What's in a number?

Browse pages
Current page

1

Current page

2

Current page

3

Current page

4

Current page

5

Current page

6

Current page

7

Current page

8

Current page

9

Current page

10

Current page

11

Current page

12

Current page

13

Current page

14

Current page

15

Current page

16

Current page

17

Current page

18

Current page

19

Current page

20

Current page

21

Current page

22

Current page

23

Current page

24

Current page

25

Current page

26

Current page

27

Current page

28

Current page

29

Current page

30

Current page

31

Current page

32

Current page

33

Current page

34

Current page

35

Current page

36

Current page

37

Current page

38

Current page

39

Current page

40

Current page

41

Current page

42

Current page

43

Current page

44

Current page

45

Current page

46

Current page

47

Current page

48

Current page

49

Current page

50

Current page

51

Current page

52

Current page

53

Current page

54

Current page

55

Current page

56

Current page

57

Current page

58

Current page

59

Current page

60

Current page

61

Current page

62

Current page

63

Current page

64

Current page

65

Current page

66

Current page

67

Current page

68

Current page

69

Current page

70

Current page

71

Current page

72

Current page

73

Current page

74

Current page

75

Current page

76

Current page

77

Current page

78

Current page

79

Current page

80

Current page

81

Current page

82

Current page

83

Current page

84

Current page

85

Current page

86

Current page

87

Current page

88

Current page

89

Current page

90

Current page

91

Current page

92

Current page

93

Current page

94

Current page

95

Current page

96

Current page

97

Current page

98

Current page

99

Current page

100

Current page

101

Current page

102

Current page

103

Current page

104

Current page

105

Current page

106

Current page

107

Current page

108

Current page

109

Current page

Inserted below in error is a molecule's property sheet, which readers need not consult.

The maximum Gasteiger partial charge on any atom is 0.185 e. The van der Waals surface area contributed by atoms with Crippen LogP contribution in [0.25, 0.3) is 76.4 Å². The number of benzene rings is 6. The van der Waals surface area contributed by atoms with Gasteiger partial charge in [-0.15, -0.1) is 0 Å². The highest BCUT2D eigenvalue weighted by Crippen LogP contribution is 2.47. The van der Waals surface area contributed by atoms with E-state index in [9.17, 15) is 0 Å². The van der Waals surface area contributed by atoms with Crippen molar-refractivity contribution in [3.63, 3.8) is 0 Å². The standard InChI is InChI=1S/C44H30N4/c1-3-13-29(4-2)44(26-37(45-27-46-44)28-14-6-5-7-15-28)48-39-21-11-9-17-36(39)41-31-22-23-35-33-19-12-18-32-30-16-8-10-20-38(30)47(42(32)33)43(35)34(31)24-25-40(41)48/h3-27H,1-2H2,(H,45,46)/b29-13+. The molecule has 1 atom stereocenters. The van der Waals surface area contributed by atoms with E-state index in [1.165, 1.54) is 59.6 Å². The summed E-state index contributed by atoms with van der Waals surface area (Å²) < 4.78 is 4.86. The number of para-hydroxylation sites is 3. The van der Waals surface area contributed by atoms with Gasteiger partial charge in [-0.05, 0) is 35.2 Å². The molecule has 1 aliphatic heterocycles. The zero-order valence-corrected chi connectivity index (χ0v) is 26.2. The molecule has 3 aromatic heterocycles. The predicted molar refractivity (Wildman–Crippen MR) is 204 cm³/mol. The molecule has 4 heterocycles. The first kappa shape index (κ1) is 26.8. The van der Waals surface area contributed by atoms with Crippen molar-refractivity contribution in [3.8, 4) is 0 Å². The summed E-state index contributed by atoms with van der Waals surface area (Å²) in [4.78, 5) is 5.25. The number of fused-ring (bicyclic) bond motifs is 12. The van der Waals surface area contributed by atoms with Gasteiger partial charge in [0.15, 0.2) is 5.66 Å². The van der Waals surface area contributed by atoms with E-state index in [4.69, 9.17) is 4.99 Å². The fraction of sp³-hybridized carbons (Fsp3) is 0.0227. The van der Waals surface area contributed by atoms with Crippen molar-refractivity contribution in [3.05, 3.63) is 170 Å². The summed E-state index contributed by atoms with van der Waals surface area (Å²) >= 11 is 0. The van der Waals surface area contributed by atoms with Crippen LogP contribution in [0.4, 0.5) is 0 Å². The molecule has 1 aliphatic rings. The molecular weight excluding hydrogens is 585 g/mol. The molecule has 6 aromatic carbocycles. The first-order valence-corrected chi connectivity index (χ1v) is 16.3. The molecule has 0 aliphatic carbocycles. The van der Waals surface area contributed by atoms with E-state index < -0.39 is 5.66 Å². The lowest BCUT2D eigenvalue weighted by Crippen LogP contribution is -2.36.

110

Current page

111

Current page

112

Current page

113

Current page

114

Current page

115

Current page

116

Current page

117

Current page

118

Current page

119

Current page

120

Current page

121

Current page

122

Current page

123

Current page

124

Current page

125

Current page

126

Current page

127

Current page

128

Current page

129

Current page

130

Current page

131

Current page

132

Current page

133

Current page

134

Current page

135

Current page

136

Current page

137

Current page

138

Current page

139

Current page

140

Current page

141

Current page

142

Current page

143

Current page

144

Current page

145

Current page

146

Current page

147

Current page

148

Current page

149

Current page

150

Current page

151

Current page

152

Current page

153

Current page

154

Current page

155

Current page

156

Current page

157

Current page

158

Current page

159

Current page

160

Current page

161

Current page

162

Current page

163

Current page

164

Current page

165

Current page

166

Current page

167

Current page

168

Current page

169

Current page

170

Current page

171

Current page

172

Current page

173

Current page

174

Current page

175

Current page

176

Current page

177

Current page

178

Current page

179

Current page

180

Perhaps it looks like a standard E-type coupé – and it is right now. But it wasn’t always, and after the winter it will look more like its old self. Like an E-type racer, which is how it spent its youth. 

In truth this car has always had a tendency to double up, on its jobs, its careers and even its number plate. Sitting outside the BRDC Clubhouse at Silverstone, its deep-red gloss shrugging off the fine smirr of a gloomy day, it’s wearing the number ‘2 BBC’. Which is odd, as nearby is a Land Rover Discovery Sport carrying the same plate. Have we rumbled some nefarious car-cloning scheme? 

Here to unscramble the mystery are the car’s latest owner, collector and racer Mark Midgely, and its very first, Robin Sturgess, whose Leicester company has been a Jaguar distributor since the 1940s. He also went racing in the products he was promoting, which is where we came in. For this beautifully restored machine, delivered from the production line to Sturgess in January 1962, was both Robin’s customer demonstrator and his weekend racer. Remember that at this time it wasn’t the norm to modify cars radically for sports and GT racing, although that doesn’t mean that Robin’s prospective customers always knew exactly what was under the bulging bonnet stretching in front of them. It’s the first time he has seen this particular car since a proud customer drove it away from his dealership 55 years ago.